and impacts every aspect of one's life--family, work, and relationships.
Secondly, depression is not an illness that can be reduced to a single
cause or a single cure, as demonstrated by the problems associated with the
succession of antidepressant drugs produced over the years. There are no
magic bullets for depression.
Where then does the answer lie to relieving the toll of human suffering
brought on by depression? We have discovered that there are many answers to
solving this complex malady. The key is in understanding the many
underlying causes of depression, and becoming aware of the variety of
natural approaches to its treatment.
Many of the solutions come from the world's great systems of traditional
health care. Some have ancient roots such as herbal medicine, the oldest
form of health care on the planet, and the Greek medicine of Hippocrates.
Chinese medicine and Ayurveda, both of which have both been practiced
continuously for five thousand years, can rightly be called the original
systems of holistic medicine.
Other systems of traditional health care have more modern origins, such as
homeopathy and naturopathic medicine, each of which originated in early- to
mid-19th century Germany before taking root in the U.S. After having fallen
into obscurity for most of the 20th century due to the advent of miracle
drugs, both are now enjoying a major renaissance.
What all of these systems of traditional health care have in common is a
focus on health maintenance, prevention, treating the whole person,
reliance on natural therapies, and taking a more integrative,
multi-disciplinary approach to treatment in order to restore health and
internal balance. These systems also share another commonality--for most of
this century, each has remained outside the accepted standards of
conventional Western medicine, but are now becoming increasingly in demand
by people like yourself in search of solutions to their health problems.
In order to prevent illness and achieve optimum level of personal health,
it is important to be familiar with the tools that can help build a
wellness-based lifestyle, and become aware of all of your treatment
options. The approaches in this book represent the collective wisdom of
thousands of years of the great healing traditions as well as the best of
the emerging field of integrative medicine--nutrition, healthy lifestyles,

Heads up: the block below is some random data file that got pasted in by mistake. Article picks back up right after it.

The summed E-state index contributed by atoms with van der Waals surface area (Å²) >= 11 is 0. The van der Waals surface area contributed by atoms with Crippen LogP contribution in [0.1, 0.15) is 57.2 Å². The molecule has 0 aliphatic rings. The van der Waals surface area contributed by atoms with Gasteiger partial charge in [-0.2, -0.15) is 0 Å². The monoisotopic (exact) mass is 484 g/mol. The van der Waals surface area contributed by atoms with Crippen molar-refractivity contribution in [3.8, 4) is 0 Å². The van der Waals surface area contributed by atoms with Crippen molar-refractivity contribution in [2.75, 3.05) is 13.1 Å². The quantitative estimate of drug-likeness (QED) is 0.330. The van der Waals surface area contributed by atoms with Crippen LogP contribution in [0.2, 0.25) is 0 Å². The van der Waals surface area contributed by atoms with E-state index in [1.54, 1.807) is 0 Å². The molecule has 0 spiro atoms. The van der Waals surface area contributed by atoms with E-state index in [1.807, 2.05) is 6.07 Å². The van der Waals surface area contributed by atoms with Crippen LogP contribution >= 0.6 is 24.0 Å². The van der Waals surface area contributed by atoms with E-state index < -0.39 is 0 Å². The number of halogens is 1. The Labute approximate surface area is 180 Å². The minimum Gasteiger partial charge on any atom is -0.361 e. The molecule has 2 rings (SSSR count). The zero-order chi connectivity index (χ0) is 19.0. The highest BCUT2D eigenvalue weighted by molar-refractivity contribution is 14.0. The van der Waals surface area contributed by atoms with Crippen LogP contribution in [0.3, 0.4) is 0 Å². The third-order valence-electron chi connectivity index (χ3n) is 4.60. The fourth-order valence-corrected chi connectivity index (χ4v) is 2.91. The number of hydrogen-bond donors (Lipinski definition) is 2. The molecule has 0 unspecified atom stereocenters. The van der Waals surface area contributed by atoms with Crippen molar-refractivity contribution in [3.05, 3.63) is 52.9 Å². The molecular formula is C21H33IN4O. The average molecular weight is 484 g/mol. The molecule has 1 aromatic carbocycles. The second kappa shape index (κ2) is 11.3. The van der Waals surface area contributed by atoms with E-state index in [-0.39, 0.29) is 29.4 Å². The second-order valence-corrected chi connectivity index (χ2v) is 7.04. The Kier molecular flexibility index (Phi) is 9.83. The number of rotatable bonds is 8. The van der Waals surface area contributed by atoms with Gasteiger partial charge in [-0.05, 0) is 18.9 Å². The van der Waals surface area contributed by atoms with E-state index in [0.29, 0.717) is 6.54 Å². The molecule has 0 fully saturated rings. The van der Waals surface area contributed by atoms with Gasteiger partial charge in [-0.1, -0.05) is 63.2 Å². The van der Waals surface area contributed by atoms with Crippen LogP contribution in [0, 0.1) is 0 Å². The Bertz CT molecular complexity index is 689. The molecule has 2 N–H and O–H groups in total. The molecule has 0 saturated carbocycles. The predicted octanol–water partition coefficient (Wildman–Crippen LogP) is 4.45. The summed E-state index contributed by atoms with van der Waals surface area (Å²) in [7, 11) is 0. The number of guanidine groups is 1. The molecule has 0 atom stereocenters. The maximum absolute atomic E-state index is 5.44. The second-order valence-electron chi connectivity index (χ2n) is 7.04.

mind/body therapies, and spiritual practices.
We have brought together a team of nine leading experts from each of these
fields to present, for the first time, a comprehensive and integrated
picture of depression, including an understanding of its many causes,
prevention and time-tested natural approaches to its treatment. This team
of health professionals will provide an in-depth understanding of the
following primary systems of natural medicine:
Ayurveda: The traditional system of medicine in India, the
practice of Ayurveda extends to 3500 BC. The term Ayurveda means "Science
of Life," and it has a long history working with rejuvenation, longevity,
and mental health through diet, lifestyle, herbs, massage, yoga, and
Chinese Medicine: Practiced for over 5,000 years, Chinese
medicine includes the use of herbs, acupuncture, dietary therapy, massage,
lifestyle as well as qigong, a system that uses movement, energy and
breath. This medicine is based on balancing the flow of qi or life force
through the body's meridian system or energy pathways.
Herbal medicine: The therapeutic use of herbs to alter
physiology and mental/ emotional states. Both western and Chinese herbs
are explored here in the treatment of depression, and an emphasis on St.
John's wort as the most highly researched and publicized herb for treating
Homeopathy: Homeopathic remedies are designed to stimulate the
body's own natural powers of recovery to aid in overcoming the disease
rather than simply suppressing symptoms. Homeopathy aims to treat the
patient rather than the disease and has effective treatments for
Mind/Body Medicine: The use of stress-reduction techniques,
guided imagery, biofeedback, meditation and other modalities to achieve
higher levels of mind/body integration, greater capacities for
self-regulation and inner peace in order to better control anxiety and mood
Naturopathic Medicine: A comprehensive and natural approach to
medicine which looks at all of the factors needed to help move a person
towards health. This medicine looks to understand the underlying causes of
illness, and then addresses these causes with natural therapies such as
diet, lifestyle, herbs, homeopathy, nutritional supplements, hydrotherapy
Nutritional Medicine: This approach involves the use of diet and
nutritional supplements to correct nutritional deficiencies that may
contribute to biochemical imbalances in the brain resulting in depression.
Nutritional medicine also utilizes nutrients in higher, pharmacological
doses in order to push biochemical reactions in the desired direction to
bring about a return to balance and health..
Qigong: The Chinese art and science of gathering, circulating
and storing body/mind energy (qi) through breath and energy work. These
are techniques that involve movements and visualizations while standing,
sitting and moving.
Spiritual Medicine: An emerging field that explores the
spiritual dimension of health and psychology, utilizing psychospiritual
disciplines such as meditation, yoga, breathwork, self-inquiry and other
spiritual disciplines. In the more ancient systems of traditional health
care, the spiritual dimension of health was an integral part of a
comprehensive, holistic approach to health and well-being.
Yoga: A spiritual discipline practiced in India for many
thousands of years, employing diet, lifestyle, relaxation, physical
postures, breathing practices, meditation, and awareness to promote
physical, mental, and spiritual health.